The Mighty Viking

Conquering those things we must, one story at a time

Posts Tagged ‘night’

The Path to the Back Gate


An icy pathway leads away from the single lightbulb outside the garage door.

It isn’t a pathway you can see, exactly. Nothing marks it’s physical boundaries. As a guide it can’t lead anyone. Its landmarks stand only in the memory of its nightly travelers, two dogs and a man.

It isn’t meant for anyone else.

Its memory is spread across the gravel driveway, on through a hundred feet of stacks of logs, and past the cross-stacked structure that form a base for small mill, someday. The burn barrel lies beyond just a few more steps into the dark, still warm to the touch from today’s work. Around it is the one notable feature: bare ground where the heat from the burning debris inside has melted the snow and ice.

The ground has frozen for the winter.

Most winters this means snow will sit a couple feet deep until first spring thaw, but this year so far, it is unusually warm. snow melts to ice, sinks a little and forms around the needles, and sand. At night it re-freezes, and then becomes a lake bed of hard ice, impervious to later thaws, so that in daytime the more recent, melted water simply pools on its surface instead of draining away through the soil.

This is what I walk upon, except here beside the burn barrel. And so the pathway ends here, it is my only marker, glowing in a ghostly bluish hue by moonlight.

This end of the path, though, is not the end of our walk. I step beyond it into no path at all.

And here, unmarked and unnoticed by anyone else, is a temple.

The back archway stands bathed in a celestial light, the near full moon beaming from her southern path. The clear space in the air above is ringed with Pines. My imagination imbues the glowing arch with an ephemeral magic. I step into this holy place, rest my arms on the top rail, and attend to the Sacred.

The moon’s brilliance gives the cloudless sky a pure, bluish black depth not often experienced. The dogs around me step to my side, sit, and take their posts unbidden by me. They feel it too, and assume the role given to them.

There is no sound of wind. I can see the glint of tiny crystallized snow sparkles beyond the fence in the undisturbed, reflection glittering from the slight movement of breathing. Over there, through the trees and across the river, the coyotes begin to work, and I can track their bearing from their exuberance. A neighbor a quarter mile away yells at her dogs for barking back, and then slams a door.

In the flood of returning silence, I see a shape floating across the moon.

Just a small cloud, shaped like a bird on the wing, gliding effortlessly with the drafts above. But then there was another. And then, it was a whole flock, all shaped like birds but moving nothing but the backdrop of stars and moon. They foretold change. Their warning hushed down through the Pines directly at me.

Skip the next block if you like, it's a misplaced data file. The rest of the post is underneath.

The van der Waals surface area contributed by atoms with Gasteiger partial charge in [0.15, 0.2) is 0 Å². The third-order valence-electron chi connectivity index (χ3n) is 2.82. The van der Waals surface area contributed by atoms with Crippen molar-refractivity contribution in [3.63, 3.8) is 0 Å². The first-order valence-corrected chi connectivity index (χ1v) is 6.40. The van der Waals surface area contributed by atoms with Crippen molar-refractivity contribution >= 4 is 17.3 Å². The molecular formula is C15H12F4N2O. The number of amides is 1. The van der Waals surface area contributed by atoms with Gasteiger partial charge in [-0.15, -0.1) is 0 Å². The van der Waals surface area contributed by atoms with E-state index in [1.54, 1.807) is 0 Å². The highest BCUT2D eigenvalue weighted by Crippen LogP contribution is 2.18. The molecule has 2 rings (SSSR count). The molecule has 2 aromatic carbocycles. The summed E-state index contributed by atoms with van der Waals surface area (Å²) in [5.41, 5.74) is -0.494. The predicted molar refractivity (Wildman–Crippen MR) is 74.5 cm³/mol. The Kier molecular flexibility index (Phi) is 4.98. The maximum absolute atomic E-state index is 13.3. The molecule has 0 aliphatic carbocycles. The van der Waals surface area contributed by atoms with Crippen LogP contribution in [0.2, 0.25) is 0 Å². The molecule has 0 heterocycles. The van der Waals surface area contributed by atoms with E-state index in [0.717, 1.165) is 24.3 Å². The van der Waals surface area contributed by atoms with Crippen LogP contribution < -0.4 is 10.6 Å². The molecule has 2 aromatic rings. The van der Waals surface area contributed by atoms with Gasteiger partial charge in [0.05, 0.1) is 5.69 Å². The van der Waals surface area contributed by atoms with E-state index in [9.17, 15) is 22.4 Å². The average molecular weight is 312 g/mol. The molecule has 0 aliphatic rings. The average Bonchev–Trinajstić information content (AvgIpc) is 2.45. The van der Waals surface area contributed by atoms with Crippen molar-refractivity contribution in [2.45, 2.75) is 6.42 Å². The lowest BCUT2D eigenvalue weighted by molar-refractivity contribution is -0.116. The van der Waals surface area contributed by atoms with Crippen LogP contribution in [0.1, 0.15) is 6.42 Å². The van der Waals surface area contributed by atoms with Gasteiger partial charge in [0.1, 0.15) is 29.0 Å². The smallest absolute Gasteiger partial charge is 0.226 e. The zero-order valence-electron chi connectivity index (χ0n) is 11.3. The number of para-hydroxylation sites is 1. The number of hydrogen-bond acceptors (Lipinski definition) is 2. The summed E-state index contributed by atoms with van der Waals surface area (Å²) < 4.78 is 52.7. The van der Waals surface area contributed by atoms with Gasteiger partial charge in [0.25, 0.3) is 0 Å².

And then, they were gone. The outriders had delivered their prophecy, and disappeared in that blink between moments where you can never quite say which one it was, as if they’d never been.

The coyotes started a hymn, and my two dogs took up the chorus like drunken fans who still think they know the school fight song. I didn’t know the right words, so I sang “oh, shut up!”. Second verse, “hush now, dangit, don’t you howl”.

And we all listened, while the coyotes took up an offering somewhere up the knoll to the south. Their silent distraction with their prey invoked our meditation back to the purity of this night.

A Wind bestirred itself, just on the edge of hearing. It was swooping down over the Buttes some miles away, calling upon us to return from our spiritual melancholy, and I became aware of huge billows of cloud above, swarming in from the south and west, scudding through the sky like battleships. I had been too enraptured to see them until now.

They swarmed around the moon, none of them are deep enough to block her light out entirely. But each threw itself as best it could in the air current, the moonlight creating a rainbow halo in each cloud as it passed.

Gradually the clouds thickened, and tightened. And the night darkened and chilled. The light changed. The mood fidgeted with anticipation. The audience felt something about to happen.

Magically, snowflakes came out of the darkness, kissing me delicately with the shy sleepiness of a child in bed when their daddy comes home late.

And like a king riding a chariot of snow, a palpable silence enveloped this temple. Audience had been granted and set. I stood in the presence of the High One.